After the recession, companies choose only hedge because it is the safest. During the recovery, firms select speculative financing. Finally, boom firms have much confidence in their financial capability and hence they choose Ponzi financing. However, this is where trouble starts because firms have taken huge loans and some of the starts. Lenders, on the other hand acknowledge the risks in the financial sector halt giving funds so easily (Dwyer, 2009). Refinancing proves impossible for borrowers and more companies default. Unless there is, injection of fresh money into the economy to facilitate refinancing a real economic problem begins. During the recession, firms start to hedge again, and the cycle is closed.
Mathematical techniques of modeling monetary crises have portrayed that there is positive feedback between decisions of market participants. Positive feedback means that there might be dramatic adjustments value of assets in response to minor changes in the fundamentals of the economy (Joseph, 2008). For instance, some representations of currency crises imply that a static exchange rate might be stable for an extended period, but will crash abruptly in the fall of currency auctions in reaction to an adequate decline of government funds or fundamental economic conditions.
According to diverse theories, positive feedback means that it is possible to attain several equilibrium points. There might be an equilibrium where investors spend comprehensively in asset markets due to the expectations of a rise in value of such assets. However, there might be another equilibrium level where investors flee asset markets due to fear of others freeing the market. This is the sort of argument underlying Dybvings and Diamond concept of bank runs, where investors withdraw all deposits because they fear that others will do the same (Dwyer, 2009). Similarly, in Obstfeld's doctrine of currency instability, when conditions are constant, two possible outcomes are eminent: speculators may decide to attack the domestic currency or they may choose not to attack depending on the expected reactions of the speculators.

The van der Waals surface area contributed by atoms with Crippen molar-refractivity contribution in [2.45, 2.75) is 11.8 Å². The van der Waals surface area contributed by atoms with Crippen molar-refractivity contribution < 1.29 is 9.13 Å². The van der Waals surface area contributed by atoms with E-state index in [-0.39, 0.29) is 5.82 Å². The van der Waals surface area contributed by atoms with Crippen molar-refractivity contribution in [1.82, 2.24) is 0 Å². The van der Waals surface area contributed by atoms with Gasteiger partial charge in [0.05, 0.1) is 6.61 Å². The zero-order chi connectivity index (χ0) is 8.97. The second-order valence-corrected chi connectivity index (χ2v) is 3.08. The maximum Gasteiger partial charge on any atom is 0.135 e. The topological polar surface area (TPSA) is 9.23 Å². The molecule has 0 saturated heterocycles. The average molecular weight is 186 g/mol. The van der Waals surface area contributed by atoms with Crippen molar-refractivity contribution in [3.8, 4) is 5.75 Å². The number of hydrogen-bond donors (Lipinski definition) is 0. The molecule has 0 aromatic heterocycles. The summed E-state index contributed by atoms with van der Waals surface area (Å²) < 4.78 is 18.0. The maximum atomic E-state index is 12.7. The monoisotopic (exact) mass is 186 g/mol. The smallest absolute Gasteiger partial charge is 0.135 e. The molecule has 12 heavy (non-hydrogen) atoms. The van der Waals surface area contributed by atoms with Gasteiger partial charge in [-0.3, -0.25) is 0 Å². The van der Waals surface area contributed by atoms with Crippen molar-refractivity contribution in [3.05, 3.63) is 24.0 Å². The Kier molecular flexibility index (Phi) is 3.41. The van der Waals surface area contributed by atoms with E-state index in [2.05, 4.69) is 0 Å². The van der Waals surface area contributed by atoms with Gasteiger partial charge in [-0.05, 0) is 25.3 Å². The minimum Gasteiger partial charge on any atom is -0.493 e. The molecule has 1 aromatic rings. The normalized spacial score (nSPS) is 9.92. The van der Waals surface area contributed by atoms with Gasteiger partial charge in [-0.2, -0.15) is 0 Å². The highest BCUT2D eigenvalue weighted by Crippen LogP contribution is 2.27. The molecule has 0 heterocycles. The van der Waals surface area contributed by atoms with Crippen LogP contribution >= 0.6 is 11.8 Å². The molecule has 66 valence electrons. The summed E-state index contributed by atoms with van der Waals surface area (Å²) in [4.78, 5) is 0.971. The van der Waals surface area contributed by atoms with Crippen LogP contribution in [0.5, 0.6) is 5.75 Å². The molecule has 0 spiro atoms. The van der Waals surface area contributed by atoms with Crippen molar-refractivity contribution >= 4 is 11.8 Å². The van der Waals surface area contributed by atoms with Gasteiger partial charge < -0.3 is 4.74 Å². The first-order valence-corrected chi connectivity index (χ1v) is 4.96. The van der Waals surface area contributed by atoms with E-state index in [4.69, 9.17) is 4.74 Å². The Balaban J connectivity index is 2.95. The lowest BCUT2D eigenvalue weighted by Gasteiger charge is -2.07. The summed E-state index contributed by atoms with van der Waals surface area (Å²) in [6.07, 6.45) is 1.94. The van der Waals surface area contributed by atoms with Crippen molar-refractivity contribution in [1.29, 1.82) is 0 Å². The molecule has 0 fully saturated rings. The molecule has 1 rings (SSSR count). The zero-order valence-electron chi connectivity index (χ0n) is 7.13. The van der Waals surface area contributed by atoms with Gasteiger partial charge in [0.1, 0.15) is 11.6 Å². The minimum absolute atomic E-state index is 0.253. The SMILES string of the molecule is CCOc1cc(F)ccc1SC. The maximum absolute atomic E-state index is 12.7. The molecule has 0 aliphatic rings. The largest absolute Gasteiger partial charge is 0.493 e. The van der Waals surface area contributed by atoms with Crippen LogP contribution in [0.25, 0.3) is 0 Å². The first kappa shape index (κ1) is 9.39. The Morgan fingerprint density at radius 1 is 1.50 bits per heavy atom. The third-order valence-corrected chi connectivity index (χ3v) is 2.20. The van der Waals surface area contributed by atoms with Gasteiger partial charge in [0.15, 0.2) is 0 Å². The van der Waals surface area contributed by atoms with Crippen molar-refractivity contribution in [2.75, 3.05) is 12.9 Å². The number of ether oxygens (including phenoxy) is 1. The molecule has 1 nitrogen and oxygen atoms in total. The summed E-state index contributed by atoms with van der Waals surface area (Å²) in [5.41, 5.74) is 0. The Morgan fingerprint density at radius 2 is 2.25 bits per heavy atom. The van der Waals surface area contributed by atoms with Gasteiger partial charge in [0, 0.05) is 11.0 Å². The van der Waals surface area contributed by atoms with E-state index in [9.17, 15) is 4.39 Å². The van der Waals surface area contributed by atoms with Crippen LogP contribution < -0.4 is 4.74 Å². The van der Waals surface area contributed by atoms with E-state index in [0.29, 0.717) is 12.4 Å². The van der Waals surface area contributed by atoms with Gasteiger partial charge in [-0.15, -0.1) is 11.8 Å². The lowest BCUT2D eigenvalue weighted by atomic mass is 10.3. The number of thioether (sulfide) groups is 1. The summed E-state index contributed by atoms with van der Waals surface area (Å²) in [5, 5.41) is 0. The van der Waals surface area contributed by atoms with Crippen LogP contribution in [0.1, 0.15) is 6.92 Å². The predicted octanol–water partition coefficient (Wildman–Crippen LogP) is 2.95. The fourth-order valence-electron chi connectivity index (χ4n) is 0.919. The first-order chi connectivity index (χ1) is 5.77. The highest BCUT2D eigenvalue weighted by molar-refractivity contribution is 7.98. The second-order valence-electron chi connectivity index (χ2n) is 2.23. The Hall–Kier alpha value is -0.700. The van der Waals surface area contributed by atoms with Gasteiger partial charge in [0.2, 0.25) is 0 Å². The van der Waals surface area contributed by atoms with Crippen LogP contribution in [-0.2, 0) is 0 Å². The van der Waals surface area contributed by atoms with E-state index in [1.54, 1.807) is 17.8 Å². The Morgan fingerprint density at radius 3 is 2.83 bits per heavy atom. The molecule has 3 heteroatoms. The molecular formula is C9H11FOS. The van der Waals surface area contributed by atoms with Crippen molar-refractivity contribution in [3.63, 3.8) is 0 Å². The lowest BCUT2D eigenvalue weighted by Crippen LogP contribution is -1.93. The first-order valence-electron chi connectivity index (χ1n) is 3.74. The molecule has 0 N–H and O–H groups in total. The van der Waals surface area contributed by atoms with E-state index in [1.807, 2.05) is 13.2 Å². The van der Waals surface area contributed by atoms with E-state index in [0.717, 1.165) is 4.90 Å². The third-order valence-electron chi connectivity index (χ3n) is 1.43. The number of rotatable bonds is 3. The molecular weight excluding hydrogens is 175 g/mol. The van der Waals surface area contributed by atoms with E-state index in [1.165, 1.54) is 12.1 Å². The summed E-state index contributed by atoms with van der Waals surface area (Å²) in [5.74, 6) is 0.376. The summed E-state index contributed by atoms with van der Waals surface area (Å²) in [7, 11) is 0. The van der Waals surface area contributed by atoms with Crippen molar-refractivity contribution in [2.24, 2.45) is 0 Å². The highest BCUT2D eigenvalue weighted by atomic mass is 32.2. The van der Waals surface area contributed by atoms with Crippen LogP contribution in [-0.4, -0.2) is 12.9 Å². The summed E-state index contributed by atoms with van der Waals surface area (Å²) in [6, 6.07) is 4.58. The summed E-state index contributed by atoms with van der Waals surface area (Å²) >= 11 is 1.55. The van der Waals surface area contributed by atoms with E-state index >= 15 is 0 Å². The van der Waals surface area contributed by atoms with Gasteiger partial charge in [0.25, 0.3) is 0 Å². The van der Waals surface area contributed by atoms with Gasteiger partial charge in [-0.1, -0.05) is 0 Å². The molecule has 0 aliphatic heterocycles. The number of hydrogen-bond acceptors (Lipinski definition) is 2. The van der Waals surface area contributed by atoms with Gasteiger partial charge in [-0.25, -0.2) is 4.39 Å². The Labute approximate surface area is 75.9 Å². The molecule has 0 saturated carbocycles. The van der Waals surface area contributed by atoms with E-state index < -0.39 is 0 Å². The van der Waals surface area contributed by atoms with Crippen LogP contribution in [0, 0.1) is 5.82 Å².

To deal with the crisis and to avoid history from repeating itself, the government of United Kingdom led by President Barack Obama must implement two policies. One is credit control and the other one is money supply regulation. Through central bank, the government can order commercial banks to reduce credit lending (Halm-addo, 2010). This can be achieved through increasing lending rates, selective credit control and increasing cash reserve ration. About money supply reduction, the government must reduce its activities to ensure excess money is not supplied into the economy.
The steps that the government and the congress would have implemented to drive the economy out of the recession include reduction in excessive taxation to create demand and reduction of public dept. The government and the congress failed to implement these policies and hence the recession continued to oppress the economy. For instance, high taxes reduced demand hence low profits for the firms. High public debt attracted high level of capital outflow hence causing a negative balance of payment.
In conclusion, the congress and the government failed to the appropriate policies of reducing taxation and public debt. As a result, recession continued until the market forces regulated the economy. Therefore, it is clear that the government and the congress are to blame for the financial crisis that destabilized the American economy.
Dwyer, G. P. (2009). The financial crisis of 2008 in fixed income markets. Atlanta, Ga.: Federal Reserve Bank of Atlanta.
Halm-addo, Albert D. (2010). The 2008 Financial Crisis: The Death of an Ideology. Dorrance Pub Co.
Nanto, D. K., & Library of Congress. (2009). The global financial crisis: Analysis and policy implications. Darby, Pa: Diane Publishing.
Joseph, L. (2008). The finance crisis and rescue: What went wrong? why? what lessons can be learned?. Toronto: University of Toronto Press.
The Great Recession is the name commonly given to the 2008 – 2009 financial crisis that affected millions of Americans. In the last few months we have seen several major financial institutions be absorbed by other financial institutions, receive government bailouts, or outright crash.
So what caused the financial crisis of 2008? This is actually the perfect storm which has been brewing for years now and finally reached its breaking point. Let’s look at it step by step.
This video explains the economic crisis:
The Crisis of Credit Visualized from Jonathan Jarvis on Vimeo.